NEW YORK – The American Association for Clinical Chemistry has issued a guidance instructing clinicians, lab professionals, and patients how to prevent biotin from interfering with test results.
The guidance highlights the need for good communication between clinicians and labs to ensure doctors and patients understand what tests might be affected by patient biotin use and to keep labs informed about patients' biotin intake. It follows recommendations issued by the US Food and Drug Administration in November 2019.
Biotin is a key component of many immunoassays, but it has also become commonly used in products like beauty supplements and multivitamins as well as in certain drugs. According to the AACC, at least 20 percent of Americans take biotin in some form, and this intake can interfere with the results of certain clinical tests.
The AACC guidance instructs clinicians to inform labs if a patient has taken a dose of biotin larger than 5 mg and to consider biotin interference when test results don't match patient symptoms. Additionally, it calls for labs to use tests without biotin for samples suspected of containing biotin. In cases when this is not possible, patients should abstain from biotin for eight to 72 hours before giving blood for testing.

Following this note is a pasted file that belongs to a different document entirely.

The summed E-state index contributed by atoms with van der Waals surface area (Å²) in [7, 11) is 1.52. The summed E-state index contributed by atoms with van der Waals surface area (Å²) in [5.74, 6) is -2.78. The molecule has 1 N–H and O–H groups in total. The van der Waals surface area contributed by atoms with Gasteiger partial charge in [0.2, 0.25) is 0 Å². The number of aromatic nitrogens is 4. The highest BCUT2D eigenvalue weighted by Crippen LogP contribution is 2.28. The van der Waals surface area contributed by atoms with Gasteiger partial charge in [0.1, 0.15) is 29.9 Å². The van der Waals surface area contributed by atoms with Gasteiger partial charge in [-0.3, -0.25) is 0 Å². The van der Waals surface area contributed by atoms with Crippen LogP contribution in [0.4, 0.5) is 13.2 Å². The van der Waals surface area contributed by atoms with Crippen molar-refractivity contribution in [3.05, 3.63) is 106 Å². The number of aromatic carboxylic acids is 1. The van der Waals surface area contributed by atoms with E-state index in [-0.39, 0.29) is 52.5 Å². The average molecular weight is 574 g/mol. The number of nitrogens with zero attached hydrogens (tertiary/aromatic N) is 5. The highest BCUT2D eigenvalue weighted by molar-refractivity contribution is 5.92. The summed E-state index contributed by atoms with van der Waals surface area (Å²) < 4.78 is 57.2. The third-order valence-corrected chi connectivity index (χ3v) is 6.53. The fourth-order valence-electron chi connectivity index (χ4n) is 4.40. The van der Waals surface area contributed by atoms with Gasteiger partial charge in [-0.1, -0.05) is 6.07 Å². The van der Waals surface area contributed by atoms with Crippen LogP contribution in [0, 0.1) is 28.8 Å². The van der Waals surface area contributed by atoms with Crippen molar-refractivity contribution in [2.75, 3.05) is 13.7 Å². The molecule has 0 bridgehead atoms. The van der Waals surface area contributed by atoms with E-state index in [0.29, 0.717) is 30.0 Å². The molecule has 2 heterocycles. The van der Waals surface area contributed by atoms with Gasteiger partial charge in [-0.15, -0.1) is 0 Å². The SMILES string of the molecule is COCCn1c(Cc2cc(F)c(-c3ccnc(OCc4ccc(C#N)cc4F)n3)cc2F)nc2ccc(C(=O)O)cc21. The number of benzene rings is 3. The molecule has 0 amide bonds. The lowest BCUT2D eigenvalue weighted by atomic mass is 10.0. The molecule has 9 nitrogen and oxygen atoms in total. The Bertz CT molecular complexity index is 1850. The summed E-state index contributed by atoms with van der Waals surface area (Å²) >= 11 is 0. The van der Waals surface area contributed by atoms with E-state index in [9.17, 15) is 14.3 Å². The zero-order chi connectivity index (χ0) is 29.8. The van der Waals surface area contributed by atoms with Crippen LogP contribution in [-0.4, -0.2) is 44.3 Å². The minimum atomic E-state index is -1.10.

"The recent increase in the use of high-dose biotin supplements requires that laboratorians and clinicians be mindful of the potential for biotin interference in biotinylated immunoassay-based laboratory tests," said the guidance document authors Danni Li, Angela Ferguson, Mark Cervinski, Kara Lynch, and Patrick Kyle in a statement. "Ideally, manufacturers will reformulate assays that are sensitive to biotin. Given that the timeline from initial assay design to reformulation and governmental approval requires months to years, laboratorians and clinicians will have to remain mindful of this issue for some time to come … [and] should work together to ensure accurate laboratory results."